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The Dark Side of Clean Energy and Digital Technologies by Guillaume Pitron, review — our dirty future

January 6, 2021

By Paul Homewood

 

A new book review in The Times:

 

 

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When Donald Trump offered to buy Greenland from Denmark in 2019 it was dismissed as illegal and absurd. However, the president’s expression of interest was far from absurd, says Guillaume Pitron. Under its soil Greenland boasts one of the largest concentrations of the rare metals that the world will need to power electric cars, computers, mobile phones, robots, solar power plants, artificial intelligence and many high-tech “green” innovations that have not been dreamt up yet. If Trump were after those minerals, buying Greenland would have been a smart move.

The global production and sales of rare metals are dominated by China. It mines so much of them on home soil and controls so much of their extraction in Africa and elsewhere that it oversees up to 95 per cent of the global production of certain minerals. This puts Beijing in charge of “the oil of the 21st century”, writes Pitron, which is a problem for western nations because it means China can restrict supply and drive prices up or down at will, as Opec does with oil. We have “entrusted a precious monopoly of mineral sovereignty to potential rivals”, he notes.

China’s dominance is not the only problem with the rare earth metals market. In our rush to develop new green technologies, Pitron argues, we forget that many of the innovations that we are told will help to combat climate change are very dirty. Electric cars, it’s true, do not emit CO2 or NO2. But when you factor in the environmental cost of extracting all the rare earth minerals that go into making batteries, it is far from clear whether their overall footprint is better than existing petrol models.

Discarded devices waiting to have their precious metals extracted

Discarded devices waiting to have their precious metals extracted

CHARLY TRIBALLEAU/GETTY IMAGES

Rare earth minerals production is very energy intensive. Extracting a single kilogram of some requires mining as much as 1,200 tonnes of rock. “Clean energy is a dirty affair,” Pitron writes. He drives home his point by touring villages near polluted lakes in China that are known locally as “cancer villages”.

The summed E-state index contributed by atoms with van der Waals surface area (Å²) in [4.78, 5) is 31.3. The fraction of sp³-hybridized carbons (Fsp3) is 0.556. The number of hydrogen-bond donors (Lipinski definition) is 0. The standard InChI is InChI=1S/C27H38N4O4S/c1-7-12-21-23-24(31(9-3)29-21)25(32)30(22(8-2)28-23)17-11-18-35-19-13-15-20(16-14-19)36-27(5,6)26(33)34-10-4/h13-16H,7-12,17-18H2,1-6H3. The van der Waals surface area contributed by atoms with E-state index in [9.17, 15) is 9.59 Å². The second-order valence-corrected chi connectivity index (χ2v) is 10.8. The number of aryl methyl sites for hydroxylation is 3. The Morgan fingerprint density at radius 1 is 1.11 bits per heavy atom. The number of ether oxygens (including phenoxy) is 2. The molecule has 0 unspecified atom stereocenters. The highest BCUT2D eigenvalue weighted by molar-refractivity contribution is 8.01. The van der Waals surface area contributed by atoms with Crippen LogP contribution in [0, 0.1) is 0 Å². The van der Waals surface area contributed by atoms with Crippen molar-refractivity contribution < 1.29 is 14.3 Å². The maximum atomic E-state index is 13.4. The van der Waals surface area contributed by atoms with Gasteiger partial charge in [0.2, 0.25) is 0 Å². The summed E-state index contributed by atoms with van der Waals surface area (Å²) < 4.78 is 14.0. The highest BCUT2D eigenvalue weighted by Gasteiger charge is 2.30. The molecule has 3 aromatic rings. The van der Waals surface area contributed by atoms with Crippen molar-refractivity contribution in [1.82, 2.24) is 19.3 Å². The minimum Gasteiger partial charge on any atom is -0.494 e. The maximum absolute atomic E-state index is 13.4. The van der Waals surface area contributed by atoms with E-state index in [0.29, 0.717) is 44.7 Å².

We all love the communications revolution spawned by mobile phones, tablets, PCs and video and audio streaming services. But Pitron points out that all the devices we use consume rare metals and that the servers that power them are hugely energy hungry. He cites studies showing that the communications industry consumes 10 per cent of global electricity and produces 50 per cent more greenhouse gases than the aviation industry.

And all this is before we get to the sulphurous issue of recycling. Recycling large electric car batteries could be the next diesel scandal, he warns. He quotes Carlos Tavares, the boss of the newly merged Peugeot Fiat group, who warns: “If we are instructed to make electric vehicles, authorities and administrations must assume the scientific responsibility of this choice. I don’t want to find that in 20 or 30 years we’ve fallen short in aspects such as battery recycling.”

If the message of this book is a tough one, it can be tough going too. It was written in French and has too often been translated literally. Pitron’s style is “tell, not show”, making it read more like a lecture on the geopolitics of raw materials than what it purports to be: a wake-up report on a looming crisis. There are too many unnamed sources for my taste. And some of the sources we’re introduced to I’m not sure we need to be burdened with. The deliberations of the China Nonferrous Metal Mining Group Corporation will be of scant interest to most readers.

Yet it is worth persevering with, because much of what he says will be new to readers. I did not know, for instance, that America’s most high-tech weapons are dependent on magnets and other components made in China using rare metals mined in China. Nor that up to 90 per cent of electric car batteries are made in China. This dependency makes the issue of Chinese-made Huawei communications equipment creeping into our telecoms networks look like small beer.

I also had no idea that as well as all the rare earth minerals we will need to extract to drive the green energy revolution we will also need to mine vast quantities of more everyday metals. The case of wind turbines is alarming. To keep up with projected market growth in turbine demand and construction will require by 2050 some 3,200 million tonnes of steel, 310 million tonnes of aluminium and 40 million tonnes of copper, Pitron calculates. Chuck in all the raw materials needed to build everything from billions of green car chassis to new solar power plants and “by 2050, we will have to extract more metals from the subsoil than humanity has extracted since its origin. Our 7.5 billion contemporaries will absorb more mineral resources than the 108 billion humans who have walked the Earth to date.”